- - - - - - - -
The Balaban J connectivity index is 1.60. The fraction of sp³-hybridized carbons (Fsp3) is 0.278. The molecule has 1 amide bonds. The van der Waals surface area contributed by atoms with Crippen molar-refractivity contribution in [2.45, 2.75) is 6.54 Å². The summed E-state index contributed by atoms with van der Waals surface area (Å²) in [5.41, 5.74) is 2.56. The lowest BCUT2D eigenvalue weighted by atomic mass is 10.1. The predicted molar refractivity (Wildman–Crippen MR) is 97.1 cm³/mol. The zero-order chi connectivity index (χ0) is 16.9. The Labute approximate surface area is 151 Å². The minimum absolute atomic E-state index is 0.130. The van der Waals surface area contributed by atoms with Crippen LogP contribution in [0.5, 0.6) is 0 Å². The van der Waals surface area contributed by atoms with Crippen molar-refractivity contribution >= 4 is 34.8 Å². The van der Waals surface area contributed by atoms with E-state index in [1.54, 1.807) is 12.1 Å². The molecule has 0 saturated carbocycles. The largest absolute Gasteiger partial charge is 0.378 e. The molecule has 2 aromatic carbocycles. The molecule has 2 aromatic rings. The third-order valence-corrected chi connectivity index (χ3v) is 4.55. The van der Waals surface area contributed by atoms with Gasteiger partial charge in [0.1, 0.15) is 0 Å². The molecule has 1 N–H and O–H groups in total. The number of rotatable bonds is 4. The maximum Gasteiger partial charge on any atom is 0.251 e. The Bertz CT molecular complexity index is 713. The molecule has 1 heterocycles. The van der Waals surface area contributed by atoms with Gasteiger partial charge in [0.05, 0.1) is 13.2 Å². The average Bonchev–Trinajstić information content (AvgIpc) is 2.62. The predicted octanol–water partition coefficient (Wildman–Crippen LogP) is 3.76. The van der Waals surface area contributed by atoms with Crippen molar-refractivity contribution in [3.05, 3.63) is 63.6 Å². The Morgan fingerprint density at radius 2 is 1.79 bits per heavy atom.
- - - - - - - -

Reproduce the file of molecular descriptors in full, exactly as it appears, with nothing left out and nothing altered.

The Balaban J connectivity index is 1.60. The fraction of sp³-hybridized carbons (Fsp3) is 0.278. The molecule has 1 amide bonds. The van der Waals surface area contributed by atoms with Crippen molar-refractivity contribution in [2.45, 2.75) is 6.54 Å². The summed E-state index contributed by atoms with van der Waals surface area (Å²) in [5.41, 5.74) is 2.56. The lowest BCUT2D eigenvalue weighted by atomic mass is 10.1. The predicted molar refractivity (Wildman–Crippen MR) is 97.1 cm³/mol. The zero-order chi connectivity index (χ0) is 16.9. The Labute approximate surface area is 151 Å². The minimum absolute atomic E-state index is 0.130. The van der Waals surface area contributed by atoms with Crippen LogP contribution in [0.5, 0.6) is 0 Å². The van der Waals surface area contributed by atoms with Crippen molar-refractivity contribution >= 4 is 34.8 Å². The van der Waals surface area contributed by atoms with E-state index in [1.54, 1.807) is 12.1 Å². The molecule has 0 saturated carbocycles. The largest absolute Gasteiger partial charge is 0.378 e. The molecule has 2 aromatic carbocycles. The molecule has 2 aromatic rings. The third-order valence-corrected chi connectivity index (χ3v) is 4.55. The van der Waals surface area contributed by atoms with Gasteiger partial charge in [0.1, 0.15) is 0 Å². The molecule has 1 N–H and O–H groups in total. The number of rotatable bonds is 4. The maximum Gasteiger partial charge on any atom is 0.251 e. The Bertz CT molecular complexity index is 713. The molecule has 1 heterocycles. The van der Waals surface area contributed by atoms with Gasteiger partial charge in [0.05, 0.1) is 13.2 Å². The average Bonchev–Trinajstić information content (AvgIpc) is 2.62. The predicted octanol–water partition coefficient (Wildman–Crippen LogP) is 3.76. The van der Waals surface area contributed by atoms with Crippen molar-refractivity contribution in [3.05, 3.63) is 63.6 Å². The Morgan fingerprint density at radius 2 is 1.79 bits per heavy atom.